Sammy smiles at him and seems appreciative, but very clearly that wasn’t exactly what Sammy really meant. It hadn’t been enough.
Just like that, something in my mind took root, grew, and flowered in a single instant.
You see, The Wedding Singer was a sort of love letter to the mid-1980s. It was as true to its setting as Dazed and Confused (1993) was to the mid-1970s. For a person who came of age in the mid-1980s, watching The Wedding Singer was like stepping into a time machine.
What Sammy said he wanted was something we had been saying we wanted all along. We really talked like that back then. We’d say we just wanted someone to hold us and tell us everything was gonna be all right.
But right then, I began to see that Sammy was externalizing his deepest emotional needs. He was offloading them—out-sourcing them—to others. The problem here is that when someone actually did exactly what he said he needed, it didn’t fulfill his wish.
Eventually, I realized that it really couldn’t—and why.
What Sammy really needed can’t come from outside
I’m not talking about basic socialization with others, or making friends, or building a community, or forging interpersonal connections.
That’s totally different from what Sammy needed—and what we needed in the 1980s. Sammy’s talking about a completing sense of love that he hoped would give him faith in himself. He ached for courage and self-confidence, self-acceptance and self-sufficiency and resiliency. Nobody else can give us those things. It doesn’t mean as much when others even try to be the source of those feelings.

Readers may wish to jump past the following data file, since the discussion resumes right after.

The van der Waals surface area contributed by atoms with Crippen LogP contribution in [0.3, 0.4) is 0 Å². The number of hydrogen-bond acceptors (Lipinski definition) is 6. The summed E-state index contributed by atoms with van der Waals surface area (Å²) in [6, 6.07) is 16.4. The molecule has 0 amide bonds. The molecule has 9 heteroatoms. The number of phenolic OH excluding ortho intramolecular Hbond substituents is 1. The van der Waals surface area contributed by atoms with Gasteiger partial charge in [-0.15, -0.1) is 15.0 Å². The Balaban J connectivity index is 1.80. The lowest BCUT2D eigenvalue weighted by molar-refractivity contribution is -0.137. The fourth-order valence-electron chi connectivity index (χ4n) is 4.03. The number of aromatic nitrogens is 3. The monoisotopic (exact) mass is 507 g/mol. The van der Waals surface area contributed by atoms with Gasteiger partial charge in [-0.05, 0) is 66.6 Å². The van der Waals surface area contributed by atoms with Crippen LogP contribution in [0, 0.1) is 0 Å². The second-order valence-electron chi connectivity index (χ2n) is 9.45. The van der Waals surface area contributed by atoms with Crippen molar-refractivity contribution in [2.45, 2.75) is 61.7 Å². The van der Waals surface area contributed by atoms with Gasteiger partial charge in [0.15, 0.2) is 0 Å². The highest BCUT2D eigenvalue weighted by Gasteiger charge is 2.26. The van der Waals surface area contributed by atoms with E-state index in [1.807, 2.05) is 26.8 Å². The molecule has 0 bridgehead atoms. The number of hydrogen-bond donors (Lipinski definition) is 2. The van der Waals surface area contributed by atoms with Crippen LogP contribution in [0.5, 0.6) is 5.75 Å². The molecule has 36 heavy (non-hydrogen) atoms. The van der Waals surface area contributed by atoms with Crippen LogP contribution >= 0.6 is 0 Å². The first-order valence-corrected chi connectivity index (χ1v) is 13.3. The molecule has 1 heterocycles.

What Sammy really needed was to learn how to love and accept himself. When others tried to love and accept him, doing that instead of him, then sure, it felt nice in the moment. But it left him hollow afterwards. If he could learn to be sufficient within himself, to give himself the love he needed, maybe he would feel whole at last. Unfortunately, he didn’t know how to do that.
Even more unfortunately, neither did my generation.
We midpoint-Gen-X kids were the first wave of the stuff ’em full of self-esteem school programs. We were the vanguard of the Gifted & Talented school track. As well-meaning as all of these initiatives were, all too many kids who participated in them ended up with problems in adulthood that even older-Gen-X Sammy would have completely understood. (Every one of those links applies to me somehow.)